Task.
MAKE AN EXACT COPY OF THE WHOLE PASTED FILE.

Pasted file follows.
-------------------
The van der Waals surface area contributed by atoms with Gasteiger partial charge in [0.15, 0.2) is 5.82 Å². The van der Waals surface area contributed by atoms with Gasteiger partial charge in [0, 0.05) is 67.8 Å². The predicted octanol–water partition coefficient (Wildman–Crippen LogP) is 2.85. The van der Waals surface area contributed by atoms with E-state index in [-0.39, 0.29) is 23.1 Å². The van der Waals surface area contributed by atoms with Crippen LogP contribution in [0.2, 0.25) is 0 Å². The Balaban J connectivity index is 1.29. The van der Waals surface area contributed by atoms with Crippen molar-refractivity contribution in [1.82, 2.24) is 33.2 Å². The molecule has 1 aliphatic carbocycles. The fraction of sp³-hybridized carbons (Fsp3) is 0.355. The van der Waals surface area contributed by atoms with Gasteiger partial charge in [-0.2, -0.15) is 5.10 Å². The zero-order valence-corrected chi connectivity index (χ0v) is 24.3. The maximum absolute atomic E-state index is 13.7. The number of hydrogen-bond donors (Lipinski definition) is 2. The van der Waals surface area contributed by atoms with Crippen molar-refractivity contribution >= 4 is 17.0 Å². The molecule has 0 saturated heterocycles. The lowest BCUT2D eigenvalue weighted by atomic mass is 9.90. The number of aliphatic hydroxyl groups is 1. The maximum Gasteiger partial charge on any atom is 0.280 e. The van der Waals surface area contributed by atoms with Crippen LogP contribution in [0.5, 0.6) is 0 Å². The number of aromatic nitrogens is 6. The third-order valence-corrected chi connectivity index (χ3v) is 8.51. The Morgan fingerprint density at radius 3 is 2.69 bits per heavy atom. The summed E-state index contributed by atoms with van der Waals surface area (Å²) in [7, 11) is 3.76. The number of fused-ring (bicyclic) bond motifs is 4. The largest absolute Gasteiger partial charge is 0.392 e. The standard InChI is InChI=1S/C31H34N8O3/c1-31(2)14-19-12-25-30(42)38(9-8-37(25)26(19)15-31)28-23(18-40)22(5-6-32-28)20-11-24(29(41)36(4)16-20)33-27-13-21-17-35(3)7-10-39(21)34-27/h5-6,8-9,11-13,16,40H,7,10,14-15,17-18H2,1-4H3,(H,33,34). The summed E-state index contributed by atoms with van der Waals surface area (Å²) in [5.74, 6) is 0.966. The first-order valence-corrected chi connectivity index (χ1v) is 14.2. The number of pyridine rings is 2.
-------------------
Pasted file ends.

The van der Waals surface area contributed by atoms with Gasteiger partial charge in [0.15, 0.2) is 5.82 Å². The van der Waals surface area contributed by atoms with Gasteiger partial charge in [0, 0.05) is 67.8 Å². The predicted octanol–water partition coefficient (Wildman–Crippen LogP) is 2.85. The van der Waals surface area contributed by atoms with E-state index in [-0.39, 0.29) is 23.1 Å². The van der Waals surface area contributed by atoms with Crippen LogP contribution in [0.2, 0.25) is 0 Å². The Balaban J connectivity index is 1.29. The van der Waals surface area contributed by atoms with Crippen molar-refractivity contribution in [1.82, 2.24) is 33.2 Å². The molecule has 1 aliphatic carbocycles. The fraction of sp³-hybridized carbons (Fsp3) is 0.355. The van der Waals surface area contributed by atoms with Gasteiger partial charge in [-0.2, -0.15) is 5.10 Å². The zero-order valence-corrected chi connectivity index (χ0v) is 24.3. The maximum absolute atomic E-state index is 13.7. The number of hydrogen-bond donors (Lipinski definition) is 2. The van der Waals surface area contributed by atoms with Crippen molar-refractivity contribution >= 4 is 17.0 Å². The molecule has 0 saturated heterocycles. The lowest BCUT2D eigenvalue weighted by atomic mass is 9.90. The number of aliphatic hydroxyl groups is 1. The maximum Gasteiger partial charge on any atom is 0.280 e. The van der Waals surface area contributed by atoms with Crippen LogP contribution in [0.5, 0.6) is 0 Å². The number of aromatic nitrogens is 6. The third-order valence-corrected chi connectivity index (χ3v) is 8.51. The Morgan fingerprint density at radius 3 is 2.69 bits per heavy atom. The summed E-state index contributed by atoms with van der Waals surface area (Å²) in [7, 11) is 3.76. The number of fused-ring (bicyclic) bond motifs is 4. The largest absolute Gasteiger partial charge is 0.392 e. The standard InChI is InChI=1S/C31H34N8O3/c1-31(2)14-19-12-25-30(42)38(9-8-37(25)26(19)15-31)28-23(18-40)22(5-6-32-28)20-11-24(29(41)36(4)16-20)33-27-13-21-17-35(3)7-10-39(21)34-27/h5-6,8-9,11-13,16,40H,7,10,14-15,17-18H2,1-4H3,(H,33,34). The summed E-state index contributed by atoms with van der Waals surface area (Å²) in [5.74, 6) is 0.966. The first-order valence-corrected chi connectivity index (χ1v) is 14.2. The number of pyridine rings is 2.